Crook and Toby Silverton produced the Speedster, Bullet and 411 Series 6, though 2002 saw the transfer of Bristol Cars fully into the ownership of Silverton and the Tavistock Group, with Silverton in the chair and Crook remaining as managing director. Together they developed a two-seater V10 named after the first Sir George White’s world-famous First World War two-seater aircraft, the Bristol Fighter.

Crook finally relinquished his connection with Bristol Cars in August 2007. In March 2011, it was announced that Bristol Cars had been placed into administration. Rescue came in April 2011, in the form of Frazer-Nash Research.

Pre-war BMW designs, Aldington brothers and early cars

1946-50-bristol%e2%80%85400Bristol 400, 1946–50

HJ Aldington, a director of the Bristol Aeroplane Company affiliated AFN (BMW’s pre-war concessionaire in the UK), used his British Army connections to visit the bombed BMW factory in Munich several times post-war. In 1945 he took plans for BMW cars back to Britain, and BMW chief engineer, Dr. Fritz Fiedler was also employed. Its first car was the Bristol 400, prototyped in 1946 and introduced at the 1947 Geneva Motor Show. Derived from immediately pre-WW2 BMW products (thanks to a connection to BMW through Frazer Nash), the chassis was based on the BMW 326, the engine on the 328, and the body on the 327. Even a variation on the famous double-kidney BMW grille was retained. Bristol, however, did a thorough examination of the car’s handling and ended up with performance “only matched by outright purpose-built competition cars”. Seven hundred of the Bristol 400 were built, 17 of which received “handsome” drophead bodywork from Pininfarina.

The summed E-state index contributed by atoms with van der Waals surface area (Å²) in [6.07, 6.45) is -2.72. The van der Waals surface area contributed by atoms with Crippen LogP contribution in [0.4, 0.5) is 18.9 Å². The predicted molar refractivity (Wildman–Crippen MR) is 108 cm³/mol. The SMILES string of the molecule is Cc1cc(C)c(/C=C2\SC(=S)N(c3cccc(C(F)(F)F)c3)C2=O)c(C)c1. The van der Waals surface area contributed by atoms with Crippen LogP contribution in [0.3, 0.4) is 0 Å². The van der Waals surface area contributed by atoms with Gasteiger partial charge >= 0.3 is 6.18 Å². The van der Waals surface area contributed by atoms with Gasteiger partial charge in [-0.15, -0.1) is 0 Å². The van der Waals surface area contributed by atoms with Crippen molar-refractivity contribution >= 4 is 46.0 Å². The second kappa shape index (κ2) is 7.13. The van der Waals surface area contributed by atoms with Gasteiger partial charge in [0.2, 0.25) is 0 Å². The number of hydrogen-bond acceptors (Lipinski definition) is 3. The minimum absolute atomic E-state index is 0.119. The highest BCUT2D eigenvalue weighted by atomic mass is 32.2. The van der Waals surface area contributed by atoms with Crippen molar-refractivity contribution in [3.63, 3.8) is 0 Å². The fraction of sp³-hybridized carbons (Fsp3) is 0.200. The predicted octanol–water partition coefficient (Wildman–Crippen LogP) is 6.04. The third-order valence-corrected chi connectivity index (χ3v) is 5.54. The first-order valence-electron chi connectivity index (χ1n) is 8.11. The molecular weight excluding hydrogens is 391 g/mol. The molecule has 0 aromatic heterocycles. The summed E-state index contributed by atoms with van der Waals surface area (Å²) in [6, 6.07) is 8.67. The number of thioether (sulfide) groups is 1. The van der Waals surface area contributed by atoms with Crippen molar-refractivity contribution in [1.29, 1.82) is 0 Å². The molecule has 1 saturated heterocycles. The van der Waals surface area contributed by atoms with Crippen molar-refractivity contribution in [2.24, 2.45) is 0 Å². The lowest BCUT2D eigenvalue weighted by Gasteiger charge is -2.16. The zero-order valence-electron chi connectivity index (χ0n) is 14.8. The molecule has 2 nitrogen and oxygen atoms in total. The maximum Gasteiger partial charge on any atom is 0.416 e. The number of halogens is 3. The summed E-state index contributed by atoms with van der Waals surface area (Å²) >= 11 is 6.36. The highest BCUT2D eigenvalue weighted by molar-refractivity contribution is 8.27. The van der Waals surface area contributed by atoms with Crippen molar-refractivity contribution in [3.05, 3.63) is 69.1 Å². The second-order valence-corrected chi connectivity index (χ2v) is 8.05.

In 1949, the 400 was joined by the five-place 401. Bodied by Touring, it was aerodynamically sleeker, accelerated better, and had higher top speed. It was joined by the drophead 402, of which just 24 examples were built.

The 403 followed in 1953, which featured improved brakes, gearbox, dampers, heater, and engine (a detuned racing motor, in fact). Bristol would use this same engine in the